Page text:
As a small business owner, seeking out the most favorable loan you can is a necessity for success. Loan repayment is one of the most significant costs involved in starting a small business, and understanding the wide range of options you may have is essential for fiscal stability.

With that in mind, it’s worth considering the following three types of loans, as you work to chart out a successful fiscal path for your business.

1. SBA Loans

SBA loans encompass a wide variety of loans that are partially backed by the Small Business Administration. These include:

  • 7(a) loans
  • CDC/504 loans
  • SBA disaster loans
  • SBA CAPLines
  • Export loans
  • Microloans

Various types of SBA loans may have unique subtypes, and all are tailored for unique business situations, so it may be useful to discuss your particular needs with a financial professional to determine what makes sense for you. While these loans are federally-backed, they are offered through private financial institutions, so it may also be worth comparing rates across institutions.

2. Asset-Based Loans

Asset-based loans encompass a range of lending options where financing is offered based on the collateralized value of a given “asset” — which may be real estate, inventory, equipment, or something else.

Asset-based loans are unique because the primary determining factor is the value of the given asset. Consequently, you may be able to get a loan if you have sufficiently valuable collateral, even if you have a subpar credit score, or a limited business history. Asset-based loans also tend to be less restrictive about what the loan can be used for, because they are largely determined by the value of the given collateral.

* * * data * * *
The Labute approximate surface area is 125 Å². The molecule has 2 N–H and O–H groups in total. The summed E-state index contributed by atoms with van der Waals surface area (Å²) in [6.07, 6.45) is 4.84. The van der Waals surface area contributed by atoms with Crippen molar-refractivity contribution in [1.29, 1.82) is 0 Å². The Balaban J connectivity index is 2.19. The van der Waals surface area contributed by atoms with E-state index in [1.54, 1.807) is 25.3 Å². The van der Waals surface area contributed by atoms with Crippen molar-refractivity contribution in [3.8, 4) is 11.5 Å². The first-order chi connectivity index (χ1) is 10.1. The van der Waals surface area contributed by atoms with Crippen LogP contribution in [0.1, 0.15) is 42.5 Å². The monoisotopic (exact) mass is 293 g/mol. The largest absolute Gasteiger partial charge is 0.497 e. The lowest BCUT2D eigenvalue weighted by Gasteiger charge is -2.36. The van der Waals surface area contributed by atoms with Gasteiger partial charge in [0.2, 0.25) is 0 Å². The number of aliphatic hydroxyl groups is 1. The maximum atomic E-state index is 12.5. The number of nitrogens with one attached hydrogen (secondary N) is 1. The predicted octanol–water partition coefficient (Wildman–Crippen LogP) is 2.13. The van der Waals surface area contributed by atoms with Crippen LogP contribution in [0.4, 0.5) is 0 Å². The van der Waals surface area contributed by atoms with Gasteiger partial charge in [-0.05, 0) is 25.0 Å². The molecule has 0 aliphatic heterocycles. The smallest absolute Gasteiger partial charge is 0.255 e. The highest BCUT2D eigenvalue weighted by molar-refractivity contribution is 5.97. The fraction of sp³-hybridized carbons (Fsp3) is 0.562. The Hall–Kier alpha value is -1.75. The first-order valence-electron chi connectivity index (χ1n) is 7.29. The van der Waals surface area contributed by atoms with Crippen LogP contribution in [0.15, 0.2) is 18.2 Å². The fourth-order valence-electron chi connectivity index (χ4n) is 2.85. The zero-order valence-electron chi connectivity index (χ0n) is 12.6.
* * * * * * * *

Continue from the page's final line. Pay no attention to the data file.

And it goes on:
3. Lines of Credit

Lines of credit can be an incredibly useful lending option for a small business. Rather than a large, loaned one-time sum — as is typical with term loans — a line of credit will offer revolving financing up to a certain limit. It may or may not be “secured” (by collateral).

Lines of credit can be a great way to flexibly draw funds as needed — for emergencies, one-time needs, or other quick uses. While not typically an effective means of funding a large expansion, they are a useful tool in maintaing fiscal stability.

These are only a few of the lending options available to small businesses. It’s always worth consulting with a financial professional to determine what matches your unique business needs.